Jennie Marcelle Smith

Through their civil institutions and artistic expression, Haitian peasants, widely known as some of the world’s most impoverished, politically disempowered, and illiterate citizens, debate the meanings of development, democracy, and the public good. Illustrates the philosophies, styles, and structures typical of social organization in rural Haiti with narrative portraits of peasant organizations engaged in agricultural work parties, business meetings, religious ceremonies, social service projects, song sessions, and other activities.

Other Works to check out which are highly recommended by Juliet: 

The Neglected and Abused: A Physician’s Year in Haiti” by Joseph Bentivegna, M.D. – I read this after returning from our trip and it helped me make sense of all we saw.  This book is very well done and includes the history of haiti, tropical medicine, the culture and the complexities of working as a healthcare worker in the poorest nation of the Western Hemisphere.  It has helped me process many of the emotions I continue to feel post trip and make sense of the current situation there, how it came to be and why any change will not happen overnight.

Mountains Beyond Mountains” by Tracey Kidder.  A must read for going to or returning from  Haiti. This is a book about the life of Paul Farmer who created Partners in Health.  It is the story of how one person’s passion can have global influence.  He reminded me that it’s all about the individual encounter and doing the best you can in a given situation with what you have.  And sometimes all you have is YOU which is enough.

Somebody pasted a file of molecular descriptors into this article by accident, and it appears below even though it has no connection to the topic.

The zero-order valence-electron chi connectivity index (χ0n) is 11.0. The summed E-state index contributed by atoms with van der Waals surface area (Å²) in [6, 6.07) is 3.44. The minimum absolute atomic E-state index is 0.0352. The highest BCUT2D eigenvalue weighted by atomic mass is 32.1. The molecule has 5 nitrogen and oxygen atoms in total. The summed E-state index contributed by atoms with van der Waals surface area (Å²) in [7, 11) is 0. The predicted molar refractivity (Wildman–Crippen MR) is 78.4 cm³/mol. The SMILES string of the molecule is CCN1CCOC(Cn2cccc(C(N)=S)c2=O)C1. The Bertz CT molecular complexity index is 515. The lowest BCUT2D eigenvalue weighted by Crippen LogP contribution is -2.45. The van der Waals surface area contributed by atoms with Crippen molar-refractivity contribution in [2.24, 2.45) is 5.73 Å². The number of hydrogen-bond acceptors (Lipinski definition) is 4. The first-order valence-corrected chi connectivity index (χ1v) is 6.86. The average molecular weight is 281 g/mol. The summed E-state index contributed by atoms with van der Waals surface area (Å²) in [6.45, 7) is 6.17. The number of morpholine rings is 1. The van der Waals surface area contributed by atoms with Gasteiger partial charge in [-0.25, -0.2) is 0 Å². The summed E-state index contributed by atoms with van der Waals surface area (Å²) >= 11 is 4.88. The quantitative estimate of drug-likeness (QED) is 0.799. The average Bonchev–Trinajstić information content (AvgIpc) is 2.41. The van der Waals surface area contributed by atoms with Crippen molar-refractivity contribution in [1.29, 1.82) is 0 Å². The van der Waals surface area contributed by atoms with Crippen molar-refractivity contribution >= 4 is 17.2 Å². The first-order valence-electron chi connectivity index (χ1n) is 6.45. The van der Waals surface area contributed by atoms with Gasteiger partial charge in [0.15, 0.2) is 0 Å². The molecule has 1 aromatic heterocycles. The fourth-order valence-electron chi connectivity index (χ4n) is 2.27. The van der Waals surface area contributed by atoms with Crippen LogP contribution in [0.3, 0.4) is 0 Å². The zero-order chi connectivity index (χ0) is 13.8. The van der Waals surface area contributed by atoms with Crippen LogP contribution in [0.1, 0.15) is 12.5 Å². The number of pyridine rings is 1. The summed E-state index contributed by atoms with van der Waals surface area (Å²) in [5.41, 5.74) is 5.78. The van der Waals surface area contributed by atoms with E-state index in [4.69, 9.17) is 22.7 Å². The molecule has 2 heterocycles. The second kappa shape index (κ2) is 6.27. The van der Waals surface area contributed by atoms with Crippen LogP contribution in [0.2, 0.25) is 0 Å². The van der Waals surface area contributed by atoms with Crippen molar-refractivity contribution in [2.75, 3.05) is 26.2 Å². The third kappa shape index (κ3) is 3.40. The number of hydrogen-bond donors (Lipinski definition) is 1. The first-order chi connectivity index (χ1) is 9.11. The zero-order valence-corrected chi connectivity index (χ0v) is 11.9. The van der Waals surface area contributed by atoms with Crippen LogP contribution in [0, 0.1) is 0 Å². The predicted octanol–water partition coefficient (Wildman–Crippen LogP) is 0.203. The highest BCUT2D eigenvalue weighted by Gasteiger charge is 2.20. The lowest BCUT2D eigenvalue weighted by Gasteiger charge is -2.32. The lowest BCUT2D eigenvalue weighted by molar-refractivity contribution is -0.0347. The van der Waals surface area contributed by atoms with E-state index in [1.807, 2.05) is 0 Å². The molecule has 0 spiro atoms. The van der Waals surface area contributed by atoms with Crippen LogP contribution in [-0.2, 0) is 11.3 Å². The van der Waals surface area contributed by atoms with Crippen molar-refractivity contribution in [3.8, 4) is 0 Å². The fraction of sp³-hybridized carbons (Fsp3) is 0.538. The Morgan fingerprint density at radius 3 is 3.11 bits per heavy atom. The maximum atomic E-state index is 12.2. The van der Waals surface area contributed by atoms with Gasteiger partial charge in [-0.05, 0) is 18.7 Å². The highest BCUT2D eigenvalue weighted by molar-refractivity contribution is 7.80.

“The Butterflies Way:  Voices from the Haitian Dyaspora in the United States” by Edwidge Danticat. Review:  I read this before our trip and it helped me understand what it is like to be Haitian and living in the United States.  I’m rereading it after my trip and it is now taking on a different flavor.  The book is a collection of stories written by Haitian immigrants to the United States and contains some beautiful poetry which still holds true even in post earthquake Haiti.  Beyond the rubble and disease is a beautiful country with beautiful people that poverty cannot take away.

“Haitian Medical Anthropology” by Bryant Freeman, PhD – http://www2.ku.edu/~haitiancreole/med_anthropology/medical_anthropology.pdf

“On that Day Everyone Ate” by Margaret Trost.

“Island Beneath the Sea:  A Novel” by Isabel Allende

Responses

  1. “The Uses of Haiti” by Paul Farmer, co- founder of Partners in Health, presents an excellent history of Haiti

  2. “Haiti: The Aftershocks of History” by Laurent DuBois, 2012. Professor DuBois is co-director if the Haiti Lab at the Franklin Humanities Institute at Duke.


Leave a Reply

Fill in your details below or click an icon to log in:

WordPress.com Logo

You are commenting using your WordPress.com account. Log Out / Change )

Twitter picture

You are commenting using your Twitter account. Log Out / Change )

Facebook photo

You are commenting using your Facebook account. Log Out / Change )

Google+ photo

You are commenting using your Google+ account. Log Out / Change )

Connecting to %s

%d bloggers like this: